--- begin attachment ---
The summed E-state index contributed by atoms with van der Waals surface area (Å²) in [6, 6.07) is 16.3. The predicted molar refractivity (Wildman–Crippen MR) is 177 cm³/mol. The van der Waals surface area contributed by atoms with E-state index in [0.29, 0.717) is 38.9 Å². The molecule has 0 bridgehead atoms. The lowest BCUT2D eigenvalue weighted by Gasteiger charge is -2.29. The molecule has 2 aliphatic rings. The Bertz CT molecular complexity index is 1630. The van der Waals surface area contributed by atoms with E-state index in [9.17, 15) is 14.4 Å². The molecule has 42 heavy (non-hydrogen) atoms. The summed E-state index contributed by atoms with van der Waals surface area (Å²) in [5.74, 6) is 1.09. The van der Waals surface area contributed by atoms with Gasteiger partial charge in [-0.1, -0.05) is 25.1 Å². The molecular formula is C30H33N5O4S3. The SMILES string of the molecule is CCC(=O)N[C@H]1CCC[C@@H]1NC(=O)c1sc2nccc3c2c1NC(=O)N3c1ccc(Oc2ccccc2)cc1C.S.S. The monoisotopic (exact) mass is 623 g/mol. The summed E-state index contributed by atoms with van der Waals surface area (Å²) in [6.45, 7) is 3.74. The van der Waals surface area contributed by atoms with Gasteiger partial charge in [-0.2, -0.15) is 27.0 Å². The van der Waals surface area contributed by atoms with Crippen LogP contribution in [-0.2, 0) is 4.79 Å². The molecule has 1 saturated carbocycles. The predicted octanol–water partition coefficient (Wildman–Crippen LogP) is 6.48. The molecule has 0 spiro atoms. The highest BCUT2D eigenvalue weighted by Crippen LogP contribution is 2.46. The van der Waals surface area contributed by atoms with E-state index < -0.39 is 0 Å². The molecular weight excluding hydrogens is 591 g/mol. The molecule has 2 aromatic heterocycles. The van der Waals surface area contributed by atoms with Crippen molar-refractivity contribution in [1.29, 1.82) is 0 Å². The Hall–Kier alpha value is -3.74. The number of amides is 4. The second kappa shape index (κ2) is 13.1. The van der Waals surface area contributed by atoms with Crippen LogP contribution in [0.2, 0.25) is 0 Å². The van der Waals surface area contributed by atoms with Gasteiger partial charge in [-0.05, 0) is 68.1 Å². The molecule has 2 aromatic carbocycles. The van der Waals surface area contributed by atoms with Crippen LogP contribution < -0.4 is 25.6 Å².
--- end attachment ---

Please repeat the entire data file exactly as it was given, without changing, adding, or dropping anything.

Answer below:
The summed E-state index contributed by atoms with van der Waals surface area (Å²) in [6, 6.07) is 16.3. The predicted molar refractivity (Wildman–Crippen MR) is 177 cm³/mol. The van der Waals surface area contributed by atoms with E-state index in [0.29, 0.717) is 38.9 Å². The molecule has 0 bridgehead atoms. The lowest BCUT2D eigenvalue weighted by Gasteiger charge is -2.29. The molecule has 2 aliphatic rings. The Bertz CT molecular complexity index is 1630. The van der Waals surface area contributed by atoms with E-state index in [9.17, 15) is 14.4 Å². The molecule has 42 heavy (non-hydrogen) atoms. The summed E-state index contributed by atoms with van der Waals surface area (Å²) in [5.74, 6) is 1.09. The van der Waals surface area contributed by atoms with Gasteiger partial charge in [-0.1, -0.05) is 25.1 Å². The molecular formula is C30H33N5O4S3. The SMILES string of the molecule is CCC(=O)N[C@H]1CCC[C@@H]1NC(=O)c1sc2nccc3c2c1NC(=O)N3c1ccc(Oc2ccccc2)cc1C.S.S. The monoisotopic (exact) mass is 623 g/mol. The summed E-state index contributed by atoms with van der Waals surface area (Å²) in [6.45, 7) is 3.74. The van der Waals surface area contributed by atoms with Gasteiger partial charge in [-0.2, -0.15) is 27.0 Å². The van der Waals surface area contributed by atoms with Crippen LogP contribution in [-0.2, 0) is 4.79 Å². The molecule has 1 saturated carbocycles. The predicted octanol–water partition coefficient (Wildman–Crippen LogP) is 6.48. The molecule has 0 spiro atoms. The highest BCUT2D eigenvalue weighted by Crippen LogP contribution is 2.46. The van der Waals surface area contributed by atoms with E-state index < -0.39 is 0 Å². The molecular weight excluding hydrogens is 591 g/mol. The molecule has 2 aromatic heterocycles. The van der Waals surface area contributed by atoms with Crippen molar-refractivity contribution in [1.29, 1.82) is 0 Å². The Hall–Kier alpha value is -3.74. The number of amides is 4. The second kappa shape index (κ2) is 13.1. The van der Waals surface area contributed by atoms with Crippen LogP contribution in [0.2, 0.25) is 0 Å². The van der Waals surface area contributed by atoms with Gasteiger partial charge in [-0.05, 0) is 68.1 Å². The molecule has 2 aromatic carbocycles. The van der Waals surface area contributed by atoms with Crippen LogP contribution < -0.4 is 25.6 Å².